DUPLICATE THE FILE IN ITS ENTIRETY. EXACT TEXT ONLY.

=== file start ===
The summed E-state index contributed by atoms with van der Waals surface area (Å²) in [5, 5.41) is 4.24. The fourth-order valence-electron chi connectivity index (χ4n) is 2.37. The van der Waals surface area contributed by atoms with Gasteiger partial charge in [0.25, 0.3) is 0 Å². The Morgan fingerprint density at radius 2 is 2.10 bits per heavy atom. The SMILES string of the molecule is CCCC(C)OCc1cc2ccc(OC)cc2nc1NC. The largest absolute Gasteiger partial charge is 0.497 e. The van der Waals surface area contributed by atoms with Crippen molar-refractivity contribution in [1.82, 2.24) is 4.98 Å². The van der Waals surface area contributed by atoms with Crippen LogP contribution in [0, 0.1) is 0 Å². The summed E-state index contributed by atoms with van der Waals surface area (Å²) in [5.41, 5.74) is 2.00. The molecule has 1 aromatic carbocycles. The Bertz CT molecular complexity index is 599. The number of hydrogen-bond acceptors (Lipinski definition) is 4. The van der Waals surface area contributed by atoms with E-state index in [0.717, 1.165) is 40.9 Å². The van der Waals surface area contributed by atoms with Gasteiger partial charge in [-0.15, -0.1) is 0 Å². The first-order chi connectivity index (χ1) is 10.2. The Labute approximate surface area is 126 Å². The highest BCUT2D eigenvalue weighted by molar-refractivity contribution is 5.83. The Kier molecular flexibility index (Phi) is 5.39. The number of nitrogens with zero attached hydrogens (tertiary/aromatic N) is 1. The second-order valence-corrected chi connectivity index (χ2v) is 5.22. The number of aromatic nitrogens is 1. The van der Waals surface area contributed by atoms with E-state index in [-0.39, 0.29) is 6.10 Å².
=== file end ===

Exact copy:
The summed E-state index contributed by atoms with van der Waals surface area (Å²) in [5, 5.41) is 4.24. The fourth-order valence-electron chi connectivity index (χ4n) is 2.37. The van der Waals surface area contributed by atoms with Gasteiger partial charge in [0.25, 0.3) is 0 Å². The Morgan fingerprint density at radius 2 is 2.10 bits per heavy atom. The SMILES string of the molecule is CCCC(C)OCc1cc2ccc(OC)cc2nc1NC. The largest absolute Gasteiger partial charge is 0.497 e. The van der Waals surface area contributed by atoms with Crippen molar-refractivity contribution in [1.82, 2.24) is 4.98 Å². The van der Waals surface area contributed by atoms with Crippen LogP contribution in [0, 0.1) is 0 Å². The summed E-state index contributed by atoms with van der Waals surface area (Å²) in [5.41, 5.74) is 2.00. The molecule has 1 aromatic carbocycles. The Bertz CT molecular complexity index is 599. The number of hydrogen-bond acceptors (Lipinski definition) is 4. The van der Waals surface area contributed by atoms with E-state index in [0.717, 1.165) is 40.9 Å². The van der Waals surface area contributed by atoms with Gasteiger partial charge in [-0.15, -0.1) is 0 Å². The first-order chi connectivity index (χ1) is 10.2. The Labute approximate surface area is 126 Å². The highest BCUT2D eigenvalue weighted by molar-refractivity contribution is 5.83. The Kier molecular flexibility index (Phi) is 5.39. The number of nitrogens with zero attached hydrogens (tertiary/aromatic N) is 1. The second-order valence-corrected chi connectivity index (χ2v) is 5.22. The number of aromatic nitrogens is 1. The van der Waals surface area contributed by atoms with E-state index in [-0.39, 0.29) is 6.10 Å².